If cells that are not normal are found, the doctor will need to cut a small sample of tissue (called a biopsy) out of the vagina and look at it under a microscope to see if there are any cancer cells. The doctor should look not only at the vagina, but also at the other organs in the pelvis to see where the cancer started and where it may have spread. The doctor may take an x-ray of the chest to make sure the cancer has not spread to the lungs.

The chance of recovery (prognosis) and choice of treatment depend on the stage of the cancer (whether it is just in the vagina or has spread to other places) and the patient's general state of health.

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Treatment Option Overview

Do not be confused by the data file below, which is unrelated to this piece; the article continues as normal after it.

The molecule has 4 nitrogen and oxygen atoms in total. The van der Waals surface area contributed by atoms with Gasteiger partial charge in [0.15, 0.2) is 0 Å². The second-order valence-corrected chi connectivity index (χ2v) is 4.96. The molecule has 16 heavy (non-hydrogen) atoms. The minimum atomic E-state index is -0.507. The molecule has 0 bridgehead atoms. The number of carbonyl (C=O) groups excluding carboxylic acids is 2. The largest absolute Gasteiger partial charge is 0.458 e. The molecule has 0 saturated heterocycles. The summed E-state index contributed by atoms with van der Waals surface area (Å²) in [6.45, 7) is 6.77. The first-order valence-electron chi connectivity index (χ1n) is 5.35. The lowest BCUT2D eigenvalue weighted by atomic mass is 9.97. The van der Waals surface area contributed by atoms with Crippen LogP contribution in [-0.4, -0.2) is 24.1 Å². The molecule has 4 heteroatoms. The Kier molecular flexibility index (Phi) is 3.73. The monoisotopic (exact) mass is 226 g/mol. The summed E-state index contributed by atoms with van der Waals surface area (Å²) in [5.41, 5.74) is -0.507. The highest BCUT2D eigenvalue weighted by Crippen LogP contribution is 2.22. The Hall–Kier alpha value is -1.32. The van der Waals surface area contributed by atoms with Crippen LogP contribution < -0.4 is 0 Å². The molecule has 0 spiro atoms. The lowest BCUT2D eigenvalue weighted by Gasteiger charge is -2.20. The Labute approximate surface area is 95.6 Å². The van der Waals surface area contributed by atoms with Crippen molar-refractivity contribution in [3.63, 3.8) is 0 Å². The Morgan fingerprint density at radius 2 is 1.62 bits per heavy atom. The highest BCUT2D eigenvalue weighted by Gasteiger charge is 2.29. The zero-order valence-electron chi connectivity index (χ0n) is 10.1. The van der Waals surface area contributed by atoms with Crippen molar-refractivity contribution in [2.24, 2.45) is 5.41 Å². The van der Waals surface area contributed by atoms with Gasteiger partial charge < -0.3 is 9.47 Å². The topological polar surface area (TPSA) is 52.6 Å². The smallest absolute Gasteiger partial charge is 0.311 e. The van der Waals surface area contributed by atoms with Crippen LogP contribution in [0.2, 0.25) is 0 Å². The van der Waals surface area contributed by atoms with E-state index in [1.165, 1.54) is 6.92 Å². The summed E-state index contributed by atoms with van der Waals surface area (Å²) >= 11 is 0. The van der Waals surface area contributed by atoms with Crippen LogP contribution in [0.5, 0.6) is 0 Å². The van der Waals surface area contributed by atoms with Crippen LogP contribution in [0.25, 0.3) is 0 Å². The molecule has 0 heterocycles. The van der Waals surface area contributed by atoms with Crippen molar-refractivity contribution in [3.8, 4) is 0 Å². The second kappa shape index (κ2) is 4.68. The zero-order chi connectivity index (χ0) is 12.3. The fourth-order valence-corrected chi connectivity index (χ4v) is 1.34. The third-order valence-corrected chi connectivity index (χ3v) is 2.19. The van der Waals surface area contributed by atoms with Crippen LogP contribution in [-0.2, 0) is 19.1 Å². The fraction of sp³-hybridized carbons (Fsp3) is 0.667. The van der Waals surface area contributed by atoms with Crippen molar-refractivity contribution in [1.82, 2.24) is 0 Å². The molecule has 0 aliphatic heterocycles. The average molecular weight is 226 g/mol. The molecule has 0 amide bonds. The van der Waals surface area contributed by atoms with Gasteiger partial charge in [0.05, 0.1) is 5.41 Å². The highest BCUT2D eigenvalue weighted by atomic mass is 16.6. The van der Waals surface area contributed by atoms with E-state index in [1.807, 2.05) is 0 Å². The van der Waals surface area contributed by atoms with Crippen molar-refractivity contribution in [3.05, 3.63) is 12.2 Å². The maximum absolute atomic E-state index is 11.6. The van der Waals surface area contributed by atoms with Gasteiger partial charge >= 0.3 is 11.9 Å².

How cancer of the vagina is treated

Treatments are available for all patients with cancer of the vagina. There are three kinds of treatment:

  • Surgery (taking out the cancer in an operation).
  • Radiation therapy (using high-dose x-rays or other high-energy rays to kill cancer cells and shrink tumors).
  • Chemotherapy (using drugs to kill cancer cells).

Surgery is the most common treatment of all stages of cancer of the vagina. A doctor may take out the cancer using one of the following:

  • Laser surgery uses a narrow beam of light to kill cancer cells and is useful for stage 0 cancer.

  • Wide local excision takes out the cancer and some of the tissue around it. A patient may need to have skin taken from another part of the body (grafted) to repair the vagina after the cancer has been taken out.

  • An operation in which the vagina is removed (vaginectomy) is sometimes done. When the cancer has spread outside the vagina, vaginectomy may be combined with surgery to take out the uterus, ovaries, and fallopian tubes (radical hysterectomy). During these operations, lymph nodes in the pelvis may also be removed (lymph node dissection).